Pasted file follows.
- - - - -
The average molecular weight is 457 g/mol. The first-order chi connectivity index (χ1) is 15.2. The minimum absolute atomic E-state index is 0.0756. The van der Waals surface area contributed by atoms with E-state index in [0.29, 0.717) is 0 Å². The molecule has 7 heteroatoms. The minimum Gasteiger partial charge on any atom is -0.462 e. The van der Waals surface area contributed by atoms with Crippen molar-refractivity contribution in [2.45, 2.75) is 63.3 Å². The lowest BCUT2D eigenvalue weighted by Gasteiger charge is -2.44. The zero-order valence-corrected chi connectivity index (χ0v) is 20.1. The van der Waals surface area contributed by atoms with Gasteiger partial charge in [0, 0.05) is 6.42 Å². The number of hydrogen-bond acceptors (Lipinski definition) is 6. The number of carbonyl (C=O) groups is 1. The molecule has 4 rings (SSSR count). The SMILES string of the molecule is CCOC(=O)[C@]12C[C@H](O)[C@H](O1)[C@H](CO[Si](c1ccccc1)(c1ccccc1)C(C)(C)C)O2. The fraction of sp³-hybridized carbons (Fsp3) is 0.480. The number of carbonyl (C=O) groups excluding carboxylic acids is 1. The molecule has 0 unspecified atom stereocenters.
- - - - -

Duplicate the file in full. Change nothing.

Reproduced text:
The average molecular weight is 457 g/mol. The first-order chi connectivity index (χ1) is 15.2. The minimum absolute atomic E-state index is 0.0756. The van der Waals surface area contributed by atoms with E-state index in [0.29, 0.717) is 0 Å². The molecule has 7 heteroatoms. The minimum Gasteiger partial charge on any atom is -0.462 e. The van der Waals surface area contributed by atoms with Crippen molar-refractivity contribution in [2.45, 2.75) is 63.3 Å². The lowest BCUT2D eigenvalue weighted by Gasteiger charge is -2.44. The zero-order valence-corrected chi connectivity index (χ0v) is 20.1. The van der Waals surface area contributed by atoms with Gasteiger partial charge in [0, 0.05) is 6.42 Å². The number of hydrogen-bond acceptors (Lipinski definition) is 6. The number of carbonyl (C=O) groups is 1. The molecule has 4 rings (SSSR count). The SMILES string of the molecule is CCOC(=O)[C@]12C[C@H](O)[C@H](O1)[C@H](CO[Si](c1ccccc1)(c1ccccc1)C(C)(C)C)O2. The fraction of sp³-hybridized carbons (Fsp3) is 0.480. The number of carbonyl (C=O) groups excluding carboxylic acids is 1. The molecule has 0 unspecified atom stereocenters.